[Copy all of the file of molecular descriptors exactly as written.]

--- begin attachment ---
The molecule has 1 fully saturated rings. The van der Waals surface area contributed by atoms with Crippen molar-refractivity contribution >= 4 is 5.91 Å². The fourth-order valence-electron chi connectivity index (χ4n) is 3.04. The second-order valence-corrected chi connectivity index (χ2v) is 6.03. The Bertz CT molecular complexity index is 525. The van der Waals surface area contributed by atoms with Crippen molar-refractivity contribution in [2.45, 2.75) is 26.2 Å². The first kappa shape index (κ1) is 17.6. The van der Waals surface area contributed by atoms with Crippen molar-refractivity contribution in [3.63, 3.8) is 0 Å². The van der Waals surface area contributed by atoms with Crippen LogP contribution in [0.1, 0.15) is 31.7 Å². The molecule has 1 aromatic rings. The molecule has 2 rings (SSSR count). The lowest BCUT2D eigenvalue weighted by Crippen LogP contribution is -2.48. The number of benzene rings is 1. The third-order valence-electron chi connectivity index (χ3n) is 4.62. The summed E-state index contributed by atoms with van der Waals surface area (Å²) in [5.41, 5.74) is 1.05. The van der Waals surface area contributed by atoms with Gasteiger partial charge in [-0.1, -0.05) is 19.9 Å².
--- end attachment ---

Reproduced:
The molecule has 1 fully saturated rings. The van der Waals surface area contributed by atoms with Crippen molar-refractivity contribution >= 4 is 5.91 Å². The fourth-order valence-electron chi connectivity index (χ4n) is 3.04. The second-order valence-corrected chi connectivity index (χ2v) is 6.03. The Bertz CT molecular complexity index is 525. The van der Waals surface area contributed by atoms with Crippen molar-refractivity contribution in [2.45, 2.75) is 26.2 Å². The first kappa shape index (κ1) is 17.6. The van der Waals surface area contributed by atoms with Crippen molar-refractivity contribution in [3.63, 3.8) is 0 Å². The van der Waals surface area contributed by atoms with Crippen LogP contribution in [0.1, 0.15) is 31.7 Å². The molecule has 1 aromatic rings. The molecule has 2 rings (SSSR count). The lowest BCUT2D eigenvalue weighted by Crippen LogP contribution is -2.48. The number of benzene rings is 1. The third-order valence-electron chi connectivity index (χ3n) is 4.62. The summed E-state index contributed by atoms with van der Waals surface area (Å²) in [5.41, 5.74) is 1.05. The van der Waals surface area contributed by atoms with Gasteiger partial charge in [-0.1, -0.05) is 19.9 Å².